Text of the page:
Growing up in the early 80s, a piece of white rectangular cloth with crimson border and flowery designs on the edge was a quintessential part of my Assamese household. Today whenever I use a Gamusa, it feels like yesterday, when the softness of Gamusa wiped me up after a bath, the crisp and sweet smell of new Gamusa presented on a special occasion.
Whether it is a festivity, or special occasion or mundane task, one thing is for sure, in every Assamese household, you will find Gamusa. Ga means body and Musa mean a wipe, so it is technically a towel, but Gamusa has a deeper place in Assamese culture and a greater place in every Assamese heart. You can’t imagine any Assamese cultural celebration without Gamusa.
Gamusa in traditionally woven in cotton threads with red borders in all the four sides in a rectangular shape and motifs or designs on one side but sometimes could be found on either side as well. Nowadays silk Gamusas are available and people use them on special occasions.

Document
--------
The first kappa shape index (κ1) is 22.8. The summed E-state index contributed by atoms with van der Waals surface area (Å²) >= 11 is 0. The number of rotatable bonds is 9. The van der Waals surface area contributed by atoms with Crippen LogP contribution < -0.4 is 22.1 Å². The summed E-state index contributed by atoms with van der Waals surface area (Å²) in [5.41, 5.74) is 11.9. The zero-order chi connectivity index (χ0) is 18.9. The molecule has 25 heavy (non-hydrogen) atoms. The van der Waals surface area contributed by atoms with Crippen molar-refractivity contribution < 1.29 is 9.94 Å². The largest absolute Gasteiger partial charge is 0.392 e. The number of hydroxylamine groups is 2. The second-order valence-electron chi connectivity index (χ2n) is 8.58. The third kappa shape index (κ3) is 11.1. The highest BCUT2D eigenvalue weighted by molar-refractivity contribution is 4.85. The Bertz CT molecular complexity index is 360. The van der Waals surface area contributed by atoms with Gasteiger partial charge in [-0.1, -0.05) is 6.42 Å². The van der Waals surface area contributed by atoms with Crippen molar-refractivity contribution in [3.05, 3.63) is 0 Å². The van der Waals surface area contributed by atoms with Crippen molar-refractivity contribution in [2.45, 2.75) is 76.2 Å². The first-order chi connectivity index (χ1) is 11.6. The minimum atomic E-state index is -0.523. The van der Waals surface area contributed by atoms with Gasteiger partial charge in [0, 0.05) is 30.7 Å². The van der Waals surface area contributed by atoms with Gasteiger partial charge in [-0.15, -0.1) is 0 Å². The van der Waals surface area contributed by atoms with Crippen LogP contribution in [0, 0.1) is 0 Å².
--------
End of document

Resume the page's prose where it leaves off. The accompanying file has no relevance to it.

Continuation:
Unlike any Assamese weave, weavers perk up aesthetic and artistic sensibility in Gamusa. Gamesa's motifs, designs are predominantly inspired by flowers, birds, Assamese festivities especially Bihu, musical instruments, Assamese hat (japi), etc.
Mundane to special, Gamesa's use in Assamese culture and society is magnificent. Another name of Gamusa is Bihuwan, the word is associated with Assamese festival Bihu. During the festive bihu season, presenting handwoven Gamusa to your beloved is a matter of pride and joy. During a festival or wedding presenting and taking blessings from an elder is a tradition. Honoring and facilitating guests with a Gamusa whether at home or public place is a quintessential scene in Assam.
Placing a Gamusa on your shoulder while praying or greeting guests gives a sense of respect and gratitude towards others and one who wears it.
Prayer halls and altars in religious occasion are always covered with Gamusa. It is a folk belief that you have to cover it with gamusa and can't leave it bare.
It is fun to watch Bihu dancers tie Gamusa on their forehead and waist. In fact, you can see musical instruments found wrapped around by Gamusa as well.
With the changing times, the industrial practices have brought threats to the existence of traditional Gamusa. Markets today are full of powerloom Gamusa and have tried to replace the traditional handloom Gamusa.
Other than traditional use, designers and artisans are taking it forward by creating decorative items, umbrella, mekhela chadar, and shirts inspired by Gamusa design.
Hope new generations will admire and understand the value of Gamusa in years to come.
If you happen to visit Assam next time, do not forget to bring home the pride of Assam called Gamusa.